In conversation with Alexander Lobrano
Tuesday, December 13 at 3:00 p.m. – 4:00 p.m.
Free admission • Registration mandatory
On Zoom • Link sent with a reminder before the event
In English • All ages welcome
Join us as Aleksandra Crapanzano talks to Alexander Lobrano about her new book, GÂTEAU: The Surprising Simplicity of French Cakes. The James Beard-award winning author will lay out the simple, no-fuss, completely irresistible gâteau in all its many varieties.
This talk is conducted in English on Zoom.
When we think of French desserts, we tend to imagine ornate creations and confections—Tarte Tatin, Mille-Feuille, Île Flottante. But while the pâtissiers deserve their reputations, when the average Parisian home cook is in the mood to whip up something sweet, they turn to a very different kind of treat: the simple, no-fuss, completely irresistible gâteau in all its many varieties. GÂTEAU: The Surprising Simplicity of French Cakes (Scribner), by James Beard Award-winning writer Aleksandra Crapanzano is a celebration of these classic recipes, introducing American bakers to a style of baking that is practical, chic, delicious—and very French.
Inspired by a girlhood partially spent in France, GÂTEAU gets to the heart of Parisian home cooking. By and large, the French do not try to compete with their chefs, nor with their pâtissiers. But many Parisians are natural cooks, and Aleksandra has yet to meet a Parisian who didn’t finish dinner with a little something sweet, effortlessly made and casually served. The trick is having an arsenal of recipes that, once mastered, become blueprints, allowing for myriad variations, depending on what’s in season and what’s in the cupboard. That is the French savoir-faire at work, that distinct know-how that effortlessly blends style and functionality in every aspect of life.
Aleksandra Crapanzano is a Wall Street Journal food columnist and screenwriter. A graduate of Harvard College and the M.F.A. Program in Film Directing at NYU, Aleksandra has also written a food column for The New York Times Magazine and a series of essays for Gourmet, for which she received the M.F.K. Fisher Award for Distinguished Writing from the James Beard Foundation. She is the author of The London Cookbook and Eat. Cook. L.A. Her work has been anthologized in Best American Food Writing, and her essays on food, drink, beauty and design have appeared in Bon Appetit, Food & Wine, Food52, Saveur, Departures, Travel & Leisure, Elle, Marie Claire, Town & Country, Imbibe, The Daily Beast and Narrative.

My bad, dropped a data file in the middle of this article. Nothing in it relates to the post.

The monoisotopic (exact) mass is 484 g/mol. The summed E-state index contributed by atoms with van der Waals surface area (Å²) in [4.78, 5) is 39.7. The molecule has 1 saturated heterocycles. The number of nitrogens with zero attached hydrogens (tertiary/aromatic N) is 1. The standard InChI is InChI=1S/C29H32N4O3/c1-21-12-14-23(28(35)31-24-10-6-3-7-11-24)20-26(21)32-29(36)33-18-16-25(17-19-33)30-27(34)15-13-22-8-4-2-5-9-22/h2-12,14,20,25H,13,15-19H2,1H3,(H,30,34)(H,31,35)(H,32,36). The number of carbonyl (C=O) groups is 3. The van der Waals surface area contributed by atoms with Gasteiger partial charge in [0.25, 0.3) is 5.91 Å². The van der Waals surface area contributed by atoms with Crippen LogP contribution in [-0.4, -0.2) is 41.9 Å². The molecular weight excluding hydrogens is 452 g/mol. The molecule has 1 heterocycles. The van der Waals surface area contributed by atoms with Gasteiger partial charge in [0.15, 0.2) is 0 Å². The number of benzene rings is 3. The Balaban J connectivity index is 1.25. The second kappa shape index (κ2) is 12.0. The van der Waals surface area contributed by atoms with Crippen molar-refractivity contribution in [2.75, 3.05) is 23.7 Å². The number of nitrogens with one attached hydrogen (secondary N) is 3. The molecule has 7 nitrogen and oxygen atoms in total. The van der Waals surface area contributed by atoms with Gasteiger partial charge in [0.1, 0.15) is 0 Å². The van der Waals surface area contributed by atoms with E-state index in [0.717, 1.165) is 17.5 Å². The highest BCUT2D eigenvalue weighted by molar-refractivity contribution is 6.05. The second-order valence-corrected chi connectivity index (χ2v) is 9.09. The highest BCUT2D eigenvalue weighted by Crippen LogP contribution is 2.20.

Alexander Lobrano grew up in Connecticut, and lived in Boston, New York and London before moving to France in 1986.Today he divides his time between Paris and an old stone house in a village outside of Uzes in the south of France. He was European Correspondent for Gourmet magazine from 1999 until it closed in 2009, and has written about food and travel for the New York Times, the Wall Street Journal, the Guardian, the Finacial Times, Bon Appetit, Food & Wine, Saveur, Travel & Leisure, Conde Nast Traveler, and many other publications in the United States and the United Kingdom. His latest book, My Place at the Table: A Recipe for a Delicious Life in Paris, was published by Harvest books in June 2021. He is also the author of Hungry for Paris: The Ultimate Guide to the City’s 110 Best Restaurants (Second Edition, Random House, 2014) and Hungry for France (Rizzoli, 2014). He has won several James Beard awards, and in 2011, he was awarded the IACP’s Bert Greene award for culinary writing for his article “Spirit of the Bistro” in Saveur magazine. He also blogs about the latest restaurants in France on his website www.alexanderlobrano.com.
Aleksandra Crapanzano’s book, GÂTEAU: The Surprising Simplicity of French Cakes, can be found on Amazon.
Alexander Lobrano’s latest book, My Place at the Table: A Recipe for a Delicious Life in Paris, can be found on Amazon.
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